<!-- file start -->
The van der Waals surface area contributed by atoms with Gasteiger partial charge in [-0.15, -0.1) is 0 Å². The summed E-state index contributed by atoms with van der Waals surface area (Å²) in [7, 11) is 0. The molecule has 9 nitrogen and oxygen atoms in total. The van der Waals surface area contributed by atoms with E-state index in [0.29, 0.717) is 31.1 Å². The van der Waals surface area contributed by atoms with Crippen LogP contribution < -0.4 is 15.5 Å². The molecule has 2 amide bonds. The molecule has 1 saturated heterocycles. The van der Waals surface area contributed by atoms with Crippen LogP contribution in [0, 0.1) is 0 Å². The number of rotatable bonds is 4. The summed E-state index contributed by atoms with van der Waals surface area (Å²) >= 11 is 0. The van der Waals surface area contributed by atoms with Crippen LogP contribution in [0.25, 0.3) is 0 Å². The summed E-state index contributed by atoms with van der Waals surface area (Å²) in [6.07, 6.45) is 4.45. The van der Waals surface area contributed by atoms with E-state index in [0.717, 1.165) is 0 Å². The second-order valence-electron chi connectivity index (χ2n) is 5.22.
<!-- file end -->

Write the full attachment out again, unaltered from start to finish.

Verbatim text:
The van der Waals surface area contributed by atoms with Gasteiger partial charge in [-0.15, -0.1) is 0 Å². The summed E-state index contributed by atoms with van der Waals surface area (Å²) in [7, 11) is 0. The molecule has 9 nitrogen and oxygen atoms in total. The van der Waals surface area contributed by atoms with E-state index in [0.29, 0.717) is 31.1 Å². The van der Waals surface area contributed by atoms with Crippen LogP contribution < -0.4 is 15.5 Å². The molecule has 2 amide bonds. The molecule has 1 saturated heterocycles. The van der Waals surface area contributed by atoms with Crippen LogP contribution in [0, 0.1) is 0 Å². The number of rotatable bonds is 4. The summed E-state index contributed by atoms with van der Waals surface area (Å²) >= 11 is 0. The van der Waals surface area contributed by atoms with Crippen LogP contribution in [0.25, 0.3) is 0 Å². The summed E-state index contributed by atoms with van der Waals surface area (Å²) in [6.07, 6.45) is 4.45. The van der Waals surface area contributed by atoms with E-state index in [0.717, 1.165) is 0 Å². The second-order valence-electron chi connectivity index (χ2n) is 5.22.